We study a formalization of the grammar induction problem that models sentences as being generated by a compound probabilistic context-free grammar. In contrast to traditional formulations which learn a single stochastic grammar, our context-free rule probabilities are modulated by a per-sentence continuous latent variable, which induces marginal dependencies beyond the traditional context-free assumptions. Inference in this grammar is performed by collapsed variational inference, in which an amortized variational posterior is placed on the continuous variable, and the latent trees are marginalized with dynamic programming. Experiments on English and Chinese show the effectiveness of our approach compared to recent state-of-the-art methods for grammar induction from words with neural language models.
We discuss deep reinforcement learning in an overview style. We draw a big picture, filled with details. We discuss six core elements, six important mechanisms, and twelve applications, focusing on contemporary work, and in historical contexts. We start with background of artificial intelligence, machine learning, deep learning, and reinforcement learning (RL), with resources. Next we discuss RL core elements, including value function, policy, reward, model, exploration vs. exploitation, and representation. Then we discuss important mechanisms for RL, including attention and memory, unsupervised learning, hierarchical RL, multi-agent RL, relational RL, and learning to learn. After that, we discuss RL applications, including games, robotics, natural language processing (NLP), computer vision, finance, business management, healthcare, education, energy, transportation, computer systems, and, science, engineering, and art. Finally we summarize briefly, discuss challenges and opportunities, and close with an epilogue.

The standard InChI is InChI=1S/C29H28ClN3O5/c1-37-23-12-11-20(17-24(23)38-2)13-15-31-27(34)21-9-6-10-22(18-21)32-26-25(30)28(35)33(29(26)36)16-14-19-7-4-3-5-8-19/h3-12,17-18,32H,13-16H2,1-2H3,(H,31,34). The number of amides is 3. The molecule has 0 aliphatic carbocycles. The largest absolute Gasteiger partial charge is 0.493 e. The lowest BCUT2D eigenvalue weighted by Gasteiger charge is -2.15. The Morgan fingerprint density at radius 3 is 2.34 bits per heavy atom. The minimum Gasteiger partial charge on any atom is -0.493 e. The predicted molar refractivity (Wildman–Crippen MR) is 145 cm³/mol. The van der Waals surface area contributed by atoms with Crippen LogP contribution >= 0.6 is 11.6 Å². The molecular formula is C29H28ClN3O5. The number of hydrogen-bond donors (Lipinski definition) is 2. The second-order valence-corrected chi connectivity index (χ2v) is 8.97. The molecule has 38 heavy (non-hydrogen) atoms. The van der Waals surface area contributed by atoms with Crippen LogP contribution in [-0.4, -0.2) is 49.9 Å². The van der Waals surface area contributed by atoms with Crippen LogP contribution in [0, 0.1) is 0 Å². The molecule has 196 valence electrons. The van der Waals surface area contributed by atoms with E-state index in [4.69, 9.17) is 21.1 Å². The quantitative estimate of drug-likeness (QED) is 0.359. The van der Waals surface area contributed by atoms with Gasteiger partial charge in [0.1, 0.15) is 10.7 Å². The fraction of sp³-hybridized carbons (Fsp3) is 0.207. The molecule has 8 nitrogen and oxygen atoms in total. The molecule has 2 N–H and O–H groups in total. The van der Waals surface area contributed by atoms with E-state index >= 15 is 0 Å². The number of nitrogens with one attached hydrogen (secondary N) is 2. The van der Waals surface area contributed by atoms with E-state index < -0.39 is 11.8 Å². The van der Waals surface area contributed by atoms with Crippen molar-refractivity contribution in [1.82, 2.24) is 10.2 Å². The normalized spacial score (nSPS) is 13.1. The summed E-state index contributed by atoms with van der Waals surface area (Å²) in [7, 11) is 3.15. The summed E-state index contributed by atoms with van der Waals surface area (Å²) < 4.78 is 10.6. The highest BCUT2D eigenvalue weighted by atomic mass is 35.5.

Partially observable environments present an important open challenge in the domain of sequential control learning with delayed rewards. Despite numerous attempts during the two last decades, the majority of reinforcement learning algorithms and associated approximate models, applied to this context, still assume Markovian state transitions. In this paper, we explore the use of a recently proposed attention-based model, the Gated End-to-End Memory Network, for sequential control. We call the resulting model the Gated End-to-End Memory Policy Network. More precisely, we use a model-free value-based algorithm to learn policies for partially observed domains using this memory-enhanced neural network. This model is end-to-end learnable and it features unbounded memory. Indeed, because of its attention mechanism and associated non-parametric memory, the proposed model allows us to define an attention mechanism over the observation stream unlike recurrent models. We show encouraging results that illustrate the capability of our attention-based model in the context of the continuous-state non-stationary control problem of stock trading. We also present an OpenAI Gym environment for simulated stock exchange and explain its relevance as a benchmark for the field of non-Markovian decision process learning.
The global financial crisis occurred in 2008 and its contagion to other regions, as well as the long-lasting impact on different markets, show that it is increasingly important to understand the complicated coupling relationships across financial markets. This is indeed very difficult as complex hidden coupling relationships exist between different financial markets in various countries, which are very hard to model. The couplings involve interactions between homogeneous markets from various countries (we call intra-market coupling), interactions between heterogeneous markets (inter-market coupling) and interactions between current and past market behaviors (temporal coupling). Very limited work has been done towards modeling such complex couplings, whereas some existing methods predict market movement by simply aggregating indicators from various markets but ignoring the inbuilt couplings. As a result, these methods are highly sensitive to observations, and may often fail when financial indicators change slightly. In this paper, a coupled deep belief network is designed to accommodate the above three types of couplings across financial markets. With a deep-architecture model to capture the high-level coupled features, the proposed approach can infer market trends. Experimental results on data of stock and currency markets from three countries show that our approach outperforms other baselines, from both technical and business perspectives.